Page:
Rights not charity: the radical roots of the British Legion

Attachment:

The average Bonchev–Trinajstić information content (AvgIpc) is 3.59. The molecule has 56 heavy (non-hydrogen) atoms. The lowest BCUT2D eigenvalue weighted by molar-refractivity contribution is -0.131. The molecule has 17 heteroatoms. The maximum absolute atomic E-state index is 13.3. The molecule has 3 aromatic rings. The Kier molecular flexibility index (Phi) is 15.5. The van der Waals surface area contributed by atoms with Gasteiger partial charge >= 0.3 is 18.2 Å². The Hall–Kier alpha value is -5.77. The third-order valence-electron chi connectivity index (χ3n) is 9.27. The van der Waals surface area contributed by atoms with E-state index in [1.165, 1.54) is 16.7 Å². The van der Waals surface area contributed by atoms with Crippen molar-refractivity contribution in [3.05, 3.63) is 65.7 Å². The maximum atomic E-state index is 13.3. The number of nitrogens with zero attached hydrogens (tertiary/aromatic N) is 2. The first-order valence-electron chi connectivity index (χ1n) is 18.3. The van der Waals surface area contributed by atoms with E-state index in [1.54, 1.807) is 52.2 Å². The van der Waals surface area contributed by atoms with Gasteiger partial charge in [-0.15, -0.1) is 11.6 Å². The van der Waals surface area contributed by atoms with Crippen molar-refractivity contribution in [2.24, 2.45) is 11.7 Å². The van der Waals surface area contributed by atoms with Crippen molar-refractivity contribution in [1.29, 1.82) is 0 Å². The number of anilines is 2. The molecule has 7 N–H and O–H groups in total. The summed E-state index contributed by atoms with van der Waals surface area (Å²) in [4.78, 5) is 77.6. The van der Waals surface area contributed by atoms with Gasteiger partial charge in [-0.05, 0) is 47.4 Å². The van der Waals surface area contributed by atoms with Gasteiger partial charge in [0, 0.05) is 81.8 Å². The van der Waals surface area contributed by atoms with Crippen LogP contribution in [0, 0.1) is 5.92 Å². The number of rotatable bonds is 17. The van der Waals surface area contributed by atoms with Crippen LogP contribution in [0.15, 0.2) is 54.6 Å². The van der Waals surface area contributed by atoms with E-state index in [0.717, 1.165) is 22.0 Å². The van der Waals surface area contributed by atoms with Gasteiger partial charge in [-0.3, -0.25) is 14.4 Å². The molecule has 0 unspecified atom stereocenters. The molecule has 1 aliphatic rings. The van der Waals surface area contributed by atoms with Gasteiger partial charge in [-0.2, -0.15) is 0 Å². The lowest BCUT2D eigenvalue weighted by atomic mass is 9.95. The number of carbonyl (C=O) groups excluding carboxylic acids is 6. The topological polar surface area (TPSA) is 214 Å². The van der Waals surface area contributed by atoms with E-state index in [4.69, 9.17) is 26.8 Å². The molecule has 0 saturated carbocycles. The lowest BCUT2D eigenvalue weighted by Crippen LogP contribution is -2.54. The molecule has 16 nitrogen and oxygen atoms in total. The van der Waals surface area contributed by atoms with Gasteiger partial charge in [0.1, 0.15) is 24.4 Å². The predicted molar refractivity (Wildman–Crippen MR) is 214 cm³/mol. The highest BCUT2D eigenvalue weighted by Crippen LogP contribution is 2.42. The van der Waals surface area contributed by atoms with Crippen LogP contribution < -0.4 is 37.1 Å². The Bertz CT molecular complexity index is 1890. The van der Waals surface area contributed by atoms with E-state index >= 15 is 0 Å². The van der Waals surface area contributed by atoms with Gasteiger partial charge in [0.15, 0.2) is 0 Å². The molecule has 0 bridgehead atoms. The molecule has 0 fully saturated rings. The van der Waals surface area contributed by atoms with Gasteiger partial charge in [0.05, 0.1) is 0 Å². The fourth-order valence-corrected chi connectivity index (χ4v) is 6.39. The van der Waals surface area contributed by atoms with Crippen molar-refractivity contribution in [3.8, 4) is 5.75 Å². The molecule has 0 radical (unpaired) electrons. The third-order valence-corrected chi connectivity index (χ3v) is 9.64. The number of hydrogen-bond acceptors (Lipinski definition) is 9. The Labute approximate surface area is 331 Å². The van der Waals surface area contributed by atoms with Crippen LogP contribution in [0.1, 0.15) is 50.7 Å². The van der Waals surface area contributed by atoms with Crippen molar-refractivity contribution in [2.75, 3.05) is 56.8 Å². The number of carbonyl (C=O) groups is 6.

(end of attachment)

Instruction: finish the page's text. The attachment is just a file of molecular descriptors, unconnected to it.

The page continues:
This thesis examines the creation of several ex-service organisations during and shortly after the First World War, the campaigns that preceded their formation, and the processes that led to the amalgamation of four of them into the British Legion in July 1921. Employing previously unutilised sources, it offers a new analysis of activities during the first two years of the war, a period that has not been addressed, to any significant extent, by previous scholarship in this context. Those activities were important as they led to the founding of the first two groups, the National Association of Discharged Sailors and Soldiers (‘the Association’), and the National Federation of Discharged and Demobilised Sailors and Soldiers (‘the Federation’). These new bodies were quite different from traditional service charities, in that they were democratic membership organisations, run by the members for mutual support, and to press for better government treatment of them and their dependents. This thesis also re-examines the period from autumn 1916 to July 1921, which saw the growth of those two organisations, and the founding of two rival groups in particular, the Comrades of the Great War (‘the Comrades’), and the Officers’ Association. The whole process is also placed in the wider historical context of the development of what in recent years has become known as ‘the Military Covenant’, that is to say, the special obligation that has been observed to exist from the time of ancient Athens to the present day, for the state to support and care for those who take up arms on its behalf, and their dependents. While previous scholars have addressed aspects of the development of these groups, and subsequent ones, from late 1916 to July 1921, there is much new information and analysis here, with more complete coverage of regional developments across the whole United Kingdom, and a number of their assumptions and conclusions are challenged. The major sources employed in this study for the whole period 1914-21 are trades council archives, the papers of James Myles Hogge, Sir Ian Hamilton, Wilfrid Ashley (Baron Mount Temple), Lord Davies of Llandinam, Viscount (Waldorf) Astor, and the records of the Comrades in Scotland and Northern Ireland, all of which have received little attention previously, in relation to this subject. The approach is not that of a military historian, concerned with the prosecution of the war, but rather that of the social historian, examining the conditions of the millions of people who became service families for a few years, or veterans when their service was over, of the claims their organisations made on the British state, and the responses of the Government, Army, and Admiralty, to those demands. As such, it aims to contribute to the study of ‘war and social change’, as developed by historians such as, in particular, Arthur Marwick. The main new findings are as follows: • Trades councils’ campaigns on behalf of service families, and ex-service men and women, from August 1914 to September 1916, were the foundation for their creation of the National Association. • James Hogge’s concurrent but independent campaign for the same groups, in Parliament, in the Press, and through individual casework, from August 1914 to spring 1917, was similarly the foundation for his creation of the National Federation. • The two findings above, regarding trades councils, and James Hogge, are in contrast to previous studies that focus on the period after autumn 1916, thus overlooking the important roles their activities played in the founding of the first two organisations. • The fundamental demand of the trades councils, Hogge, the Association, and the Federation, was that these people should be supported by the British state as of right, not by Royal Bounty, or by charity. • Lord Derby, the War Secretary in 1917, is proven, with the help of newly discovered archive papers, to have been a prime mover in the creation of the Comrades, with the backing of the War Cabinet, and he largely succeeded in hiding his involvement from the public. • Hamilton’s scheme for an Empire Services League did not fail, as asserted by Graham Wootton, because of opposition from the Association and the Federation, but because Viscount Peel and Wilfrid Ashley (a leading member of the Comrades) conspired to remove essential democratic principles from the proposed constitution, thus rendering it unacceptable to those two organisations. • The Federation did not abandon electoral politics after its disappointing results in the General Election of December 1918, as asserted by Stephen Ward, but continued its active involvement until the middle of 1920, when it dropped this, in order to facilitate amalgamation talks. • The creation of the Welsh Legion of Ex-Service Men in early 1920, not previously recognised, was an important early demonstration of the benefits of amalgamation, and a significant early use in the UK of the name ‘Legion’, as a collective term for ex-service men and women. • The failure of the Federation’s long-awaited deputation to Prime Minister Lloyd George, in February 1920, along with plummeting membership and financial reserves during that year, and the earlier launch of Haig’s Officers’ Association, were major drivers towards the eventual amalgamation of the Association, the Federation, the Comrades, and the Officers’ Association, as the British Legion.